Australia releases advice to counter ‘foreign interference’ after university cyber attacks
- 15 November, 2019 04:16
The Australian Government has published the “Guidelines to counter foreign interference in the Australian university sector” in response to recent targeted cyberattacks aimed at stealing research and intellectual property.
Minister for Education, Dan Tehan, and Minister for Home Affairs, Peter Dutton, announced the new guidelines for universities on Thursday.
The guidance is the result of the University Foreign Interference Taskforce launched in August over concerns that state-backed foreign organizations were attempting to interfere with the research agendas of Australian universities through funding deals and cyber attacks.
Universities are to use the 44-page guidance document to mitigate the risks of foreign interference when collaborating with foreign entities. It defines foreign interference as efforts to alter a university’s research agenda, applying economic pressure, recruiting researchers, and hacking.
"The Director-General of ASIO says foreign interference against Australia’s interests is at an unprecedented level that includes universities and the research sector," Dutton said.
Duncan Lewis, the now former head of ASIO, in September warned that espionage and foreign interference was “by far and away the most serious issue going forward” for Australia, ahead of terrorism.
The Australian National University, based in Canberra, detailed a massive data breach that occurred in November 2018 after a senior staff member opened a spearphishing email loaded with malware. The breach was not detected until April 2019 and potentially exposed a database with 19 years worth of research records as well as personal information on staff.
According to ANU’s post-mortem of the incident, the attackers used custom-built malware and zero-day vulnerabilities to breach ANU’s Enterprise Systems Domain (ESD) network.
China appears to be viewed as the major cyber threat to Australian universities, however Iran-based hackers have also been accused of hacking Australian research bodies and universities.
The guidance doesn’t specify much in the way of technical cybersecurity measures that should be implemented by universities, but it does encourage cyber intelligence sharing between universities and with government bodies such as the Australian Cyber Security Centre, and treating cybersecurity as a “human” issue that requires a “positive security culture”.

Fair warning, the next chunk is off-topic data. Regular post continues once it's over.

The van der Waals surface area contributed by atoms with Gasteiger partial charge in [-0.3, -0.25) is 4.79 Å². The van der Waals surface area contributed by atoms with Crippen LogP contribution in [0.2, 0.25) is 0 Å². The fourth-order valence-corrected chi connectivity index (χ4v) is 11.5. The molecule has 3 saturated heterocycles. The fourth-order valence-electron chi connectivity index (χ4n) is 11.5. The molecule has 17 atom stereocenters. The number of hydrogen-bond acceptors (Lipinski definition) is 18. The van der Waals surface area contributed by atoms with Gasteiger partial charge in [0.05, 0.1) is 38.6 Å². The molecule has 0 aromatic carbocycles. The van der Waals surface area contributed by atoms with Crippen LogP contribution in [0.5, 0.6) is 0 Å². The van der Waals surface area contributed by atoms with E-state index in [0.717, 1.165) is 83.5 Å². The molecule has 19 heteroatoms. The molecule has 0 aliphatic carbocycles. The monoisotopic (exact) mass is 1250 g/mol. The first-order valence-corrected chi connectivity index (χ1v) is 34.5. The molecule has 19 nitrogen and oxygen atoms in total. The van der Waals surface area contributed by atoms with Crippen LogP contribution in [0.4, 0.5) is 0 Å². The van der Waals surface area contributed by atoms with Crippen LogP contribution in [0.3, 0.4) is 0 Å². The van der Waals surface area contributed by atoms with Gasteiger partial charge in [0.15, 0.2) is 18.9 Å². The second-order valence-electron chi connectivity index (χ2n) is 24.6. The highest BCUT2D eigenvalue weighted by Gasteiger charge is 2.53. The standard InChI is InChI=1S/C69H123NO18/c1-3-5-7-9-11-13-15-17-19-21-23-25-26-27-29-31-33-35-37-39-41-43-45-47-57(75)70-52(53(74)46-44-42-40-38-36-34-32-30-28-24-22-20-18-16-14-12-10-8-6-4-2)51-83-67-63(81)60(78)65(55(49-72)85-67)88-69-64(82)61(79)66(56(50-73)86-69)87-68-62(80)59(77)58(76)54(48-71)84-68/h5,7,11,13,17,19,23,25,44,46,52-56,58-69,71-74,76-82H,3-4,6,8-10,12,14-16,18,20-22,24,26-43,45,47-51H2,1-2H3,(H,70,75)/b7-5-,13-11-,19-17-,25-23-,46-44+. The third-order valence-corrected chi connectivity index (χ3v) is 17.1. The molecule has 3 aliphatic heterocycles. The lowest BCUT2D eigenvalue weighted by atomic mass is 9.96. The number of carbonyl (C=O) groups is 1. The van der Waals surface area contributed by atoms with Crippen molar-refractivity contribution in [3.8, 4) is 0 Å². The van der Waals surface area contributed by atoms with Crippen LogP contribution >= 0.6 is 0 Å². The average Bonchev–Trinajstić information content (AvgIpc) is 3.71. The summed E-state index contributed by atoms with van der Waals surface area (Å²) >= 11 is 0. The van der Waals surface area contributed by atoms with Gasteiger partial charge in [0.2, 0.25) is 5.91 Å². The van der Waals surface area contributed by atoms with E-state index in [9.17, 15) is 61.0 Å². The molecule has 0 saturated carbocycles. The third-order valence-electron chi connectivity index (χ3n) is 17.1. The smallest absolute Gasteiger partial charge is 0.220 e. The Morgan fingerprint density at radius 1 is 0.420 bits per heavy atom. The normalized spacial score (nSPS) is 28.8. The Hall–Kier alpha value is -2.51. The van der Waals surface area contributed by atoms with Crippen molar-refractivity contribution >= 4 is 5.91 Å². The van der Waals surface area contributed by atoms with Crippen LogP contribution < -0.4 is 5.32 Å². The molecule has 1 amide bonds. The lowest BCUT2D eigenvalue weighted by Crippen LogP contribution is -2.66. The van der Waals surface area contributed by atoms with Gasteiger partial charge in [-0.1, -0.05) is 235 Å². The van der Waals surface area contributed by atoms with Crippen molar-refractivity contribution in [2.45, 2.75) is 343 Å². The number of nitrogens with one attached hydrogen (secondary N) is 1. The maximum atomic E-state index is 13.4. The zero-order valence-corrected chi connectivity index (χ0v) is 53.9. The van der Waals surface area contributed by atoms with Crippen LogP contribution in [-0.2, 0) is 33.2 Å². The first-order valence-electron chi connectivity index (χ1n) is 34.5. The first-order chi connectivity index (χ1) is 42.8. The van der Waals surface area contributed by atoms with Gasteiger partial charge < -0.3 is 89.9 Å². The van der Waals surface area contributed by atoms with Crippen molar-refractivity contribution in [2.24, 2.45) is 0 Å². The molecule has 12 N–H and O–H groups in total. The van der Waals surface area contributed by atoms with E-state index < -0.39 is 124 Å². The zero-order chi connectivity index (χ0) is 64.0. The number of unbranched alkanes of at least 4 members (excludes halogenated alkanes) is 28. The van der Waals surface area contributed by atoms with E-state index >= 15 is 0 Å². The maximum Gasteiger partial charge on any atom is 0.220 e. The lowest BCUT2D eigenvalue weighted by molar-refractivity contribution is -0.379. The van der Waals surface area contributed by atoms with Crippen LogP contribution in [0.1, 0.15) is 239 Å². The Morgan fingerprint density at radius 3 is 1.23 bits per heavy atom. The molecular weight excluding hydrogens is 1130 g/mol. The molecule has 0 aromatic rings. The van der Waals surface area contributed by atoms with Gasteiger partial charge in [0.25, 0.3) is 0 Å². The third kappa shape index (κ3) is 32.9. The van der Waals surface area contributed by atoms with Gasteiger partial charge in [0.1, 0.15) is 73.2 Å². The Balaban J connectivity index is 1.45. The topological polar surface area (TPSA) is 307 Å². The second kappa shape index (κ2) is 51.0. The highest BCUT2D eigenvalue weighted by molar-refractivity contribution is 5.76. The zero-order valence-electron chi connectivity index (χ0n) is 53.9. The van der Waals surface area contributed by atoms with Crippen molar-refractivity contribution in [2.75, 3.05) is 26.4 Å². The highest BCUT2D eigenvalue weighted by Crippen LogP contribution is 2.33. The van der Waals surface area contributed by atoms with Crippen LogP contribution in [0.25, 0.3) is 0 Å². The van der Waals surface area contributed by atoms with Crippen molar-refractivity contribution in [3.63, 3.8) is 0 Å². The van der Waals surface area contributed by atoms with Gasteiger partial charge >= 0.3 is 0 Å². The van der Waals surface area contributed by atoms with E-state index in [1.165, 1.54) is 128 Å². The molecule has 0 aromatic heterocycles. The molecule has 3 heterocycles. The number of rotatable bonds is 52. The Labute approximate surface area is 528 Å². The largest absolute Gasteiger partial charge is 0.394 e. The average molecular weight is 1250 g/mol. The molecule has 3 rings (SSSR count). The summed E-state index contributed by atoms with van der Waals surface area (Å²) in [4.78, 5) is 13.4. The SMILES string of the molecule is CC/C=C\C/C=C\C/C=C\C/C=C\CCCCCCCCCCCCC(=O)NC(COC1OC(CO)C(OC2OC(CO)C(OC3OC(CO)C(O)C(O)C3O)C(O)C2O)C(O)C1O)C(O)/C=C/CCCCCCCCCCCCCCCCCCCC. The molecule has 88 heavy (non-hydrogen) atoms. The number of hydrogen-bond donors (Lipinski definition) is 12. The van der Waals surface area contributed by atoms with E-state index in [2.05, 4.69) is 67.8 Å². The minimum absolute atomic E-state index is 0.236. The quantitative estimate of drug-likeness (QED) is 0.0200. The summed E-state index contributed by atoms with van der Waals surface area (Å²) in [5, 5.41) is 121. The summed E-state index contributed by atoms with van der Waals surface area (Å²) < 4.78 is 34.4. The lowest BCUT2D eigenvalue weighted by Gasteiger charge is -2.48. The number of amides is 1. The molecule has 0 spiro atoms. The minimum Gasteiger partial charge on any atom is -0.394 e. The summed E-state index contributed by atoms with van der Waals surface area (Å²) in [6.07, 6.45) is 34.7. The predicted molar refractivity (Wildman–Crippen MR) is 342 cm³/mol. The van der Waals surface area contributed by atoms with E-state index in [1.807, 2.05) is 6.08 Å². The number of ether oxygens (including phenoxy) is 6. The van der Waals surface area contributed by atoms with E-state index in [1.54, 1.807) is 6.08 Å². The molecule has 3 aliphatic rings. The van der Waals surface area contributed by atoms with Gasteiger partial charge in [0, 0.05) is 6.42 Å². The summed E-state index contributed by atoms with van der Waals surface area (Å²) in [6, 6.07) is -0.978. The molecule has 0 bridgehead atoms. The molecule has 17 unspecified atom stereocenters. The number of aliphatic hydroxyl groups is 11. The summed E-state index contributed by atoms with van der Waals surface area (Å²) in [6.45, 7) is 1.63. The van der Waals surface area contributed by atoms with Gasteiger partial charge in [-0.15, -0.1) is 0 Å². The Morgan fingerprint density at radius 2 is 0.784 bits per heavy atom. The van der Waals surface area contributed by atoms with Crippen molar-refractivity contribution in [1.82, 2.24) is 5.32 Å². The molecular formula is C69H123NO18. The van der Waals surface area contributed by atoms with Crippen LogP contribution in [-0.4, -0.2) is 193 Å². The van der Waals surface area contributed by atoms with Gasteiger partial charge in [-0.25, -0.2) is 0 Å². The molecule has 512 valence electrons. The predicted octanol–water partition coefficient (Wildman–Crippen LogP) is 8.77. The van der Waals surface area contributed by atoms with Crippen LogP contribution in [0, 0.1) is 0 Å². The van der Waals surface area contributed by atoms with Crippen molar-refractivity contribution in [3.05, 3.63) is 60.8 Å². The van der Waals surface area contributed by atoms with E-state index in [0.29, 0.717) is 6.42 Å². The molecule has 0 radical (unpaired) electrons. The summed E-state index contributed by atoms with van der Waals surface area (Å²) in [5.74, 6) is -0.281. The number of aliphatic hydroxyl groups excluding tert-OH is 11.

It also encourages universities to conduct threat-modeling to identify business risks and develop appropriate countermeasures; ensure universities have well understood incident response and reporting procedures in place; and ensure that staff and and students don’t have access to IT systems after they leave the university and face a higher risk of being exploited for foreign interference.
An investigation ABC’s Four Corners published this month drew attention to a partnership between the University of New South Wales and Global Tone Communication (GTCOM), a Chinese Government owned data-mining company as potentially risky. UNSW claimed GTCOM had no influence on any of UNSW’s programs.
The new guidance stresses the importance of universities conducting thorough due diligence before entering into partnerships, including interrogating the partner’s past activities and relationships with foreign governments and political parties. It also asks universities to get researchers to consider the potential for their research to become dual-use technologies.
The paper details one case study in which an unnamed Australian university was approached by a foreign entity to participate in a research commercialization collaboration. The uni’s due diligence found that the foreign entity was publicly endorsed by a scientist who was “decorated for his contribution to advanced weapons systems in the foreign nation”. Top execs from the organization also had current roles in the nation’s defence and military technology industries.
China’s Foreign Ministry spokesperson Geng Shuang responded to the new guidelines in his daily address in Beijing on Thursday, calling claims of Chinese infiltration into universities “pure hearsay”.
“It is our hope that the Australian side will adhere to the principle of fairness, transparency and non-discrimination and ensure equal treatment in conducting external education cooperation,” said Geng.
“I would also like to point out that the long-term cooperative relations between China and Australia in the education sector have greatly facilitated student exchange between the two countries, and contributed greatly to enhancing our peoples' mutual understanding.
“The so-called Chinese "infiltration" into Australian higher learning institutions is pure hearsay. We have repeatedly responded to that at our press conferences. We hope the relevant side could view bilateral exchange from an objective and rational perspective and work to enhance China-Australia friendship and mutual trust instead of politicizing normal exchange programs.”